Emory Neuroscientist Launches An 'Ark' For Animals' Brains | WABE 90.1 FM

Emory Neuroscientist Launches An 'Ark' For Animals' Brains

Mar 10, 2017

Neuroscientist Gregory Berns has a closet full of brains in his lab at Emory University.

There are brains from a few species of dolphins. There are coyote brains and a Tasmanian devil brain, which Berns said is sort of the jewel of the collection -- it's the only one in North America, as far as he knows.

He pulls one in a plastic container down off the shelf. 

“This is the brain of a German shepherd who I knew, who was owned by a friend of mine.” He said it's a little sad working with that brain, since he knew the animal.

He’s collecting these brains -- and looking to borrow more -- for a project he’s launching called Brain Ark, in which he scans the animals’ brains in an MRI and shares the information online. 

“There’s a tremendous amount of information about human brains and how they function. There’s a lot of information on primates, like monkeys,” he said. “And then at the other end of the spectrum we know a lot about rat and mice brains because those are the typical laboratory animals that we use in research.”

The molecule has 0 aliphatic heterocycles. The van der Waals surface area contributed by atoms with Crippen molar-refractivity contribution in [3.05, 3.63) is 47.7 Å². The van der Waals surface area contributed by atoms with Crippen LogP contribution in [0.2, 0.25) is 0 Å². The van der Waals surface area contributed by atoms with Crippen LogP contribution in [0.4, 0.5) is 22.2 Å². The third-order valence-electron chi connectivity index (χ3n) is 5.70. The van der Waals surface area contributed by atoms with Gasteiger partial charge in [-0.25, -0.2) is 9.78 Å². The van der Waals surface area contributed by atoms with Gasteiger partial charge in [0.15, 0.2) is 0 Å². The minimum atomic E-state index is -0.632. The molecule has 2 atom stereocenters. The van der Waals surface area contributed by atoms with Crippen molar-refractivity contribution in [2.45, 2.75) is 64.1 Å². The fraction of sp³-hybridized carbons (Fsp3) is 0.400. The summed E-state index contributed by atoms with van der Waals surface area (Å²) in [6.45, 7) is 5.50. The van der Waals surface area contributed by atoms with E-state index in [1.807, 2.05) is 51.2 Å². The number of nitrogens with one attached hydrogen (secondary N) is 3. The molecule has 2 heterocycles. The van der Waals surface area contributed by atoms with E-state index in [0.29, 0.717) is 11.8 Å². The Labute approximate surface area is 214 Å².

But that leaves a lot of other animals out there. 

“There’s roughly 5,000 mammals in between rats and humans if you look at the evolutionary tree,” he said. “We know almost nothing about how their brains are wired, or what that has to do with their environments. Or why for example, a bear’s brain makes him a bear and a dog’s brain makes him a dog.”

Berns has also worked with living animals, training dogs to sit still in MRIs. But with Brain Ark, he’s working with brains from animals that have died. He's hoping to learn more about how mammal brains evolved, what makes them unique, and what could make some susceptible to extinction.  

In a recent paper, Berns compared the brains of Tasmanian devils to the brains of Tasmanian tigers, also known as thylacines, dog-like marsupials that were hunted to extinction.

“Some animals will live and some won’t,” he said. “What I’m interested in is, can we learn something from their brains that says, OK, this animal is more adaptable, and this animal is not. And it’s the ones that are not that we need to pay attention and figure out how to save their environment or find an environment that they can live in.”

For the ones that do go extinct, Berns said, then Brain Ark would hold the memory of what made those animals tick.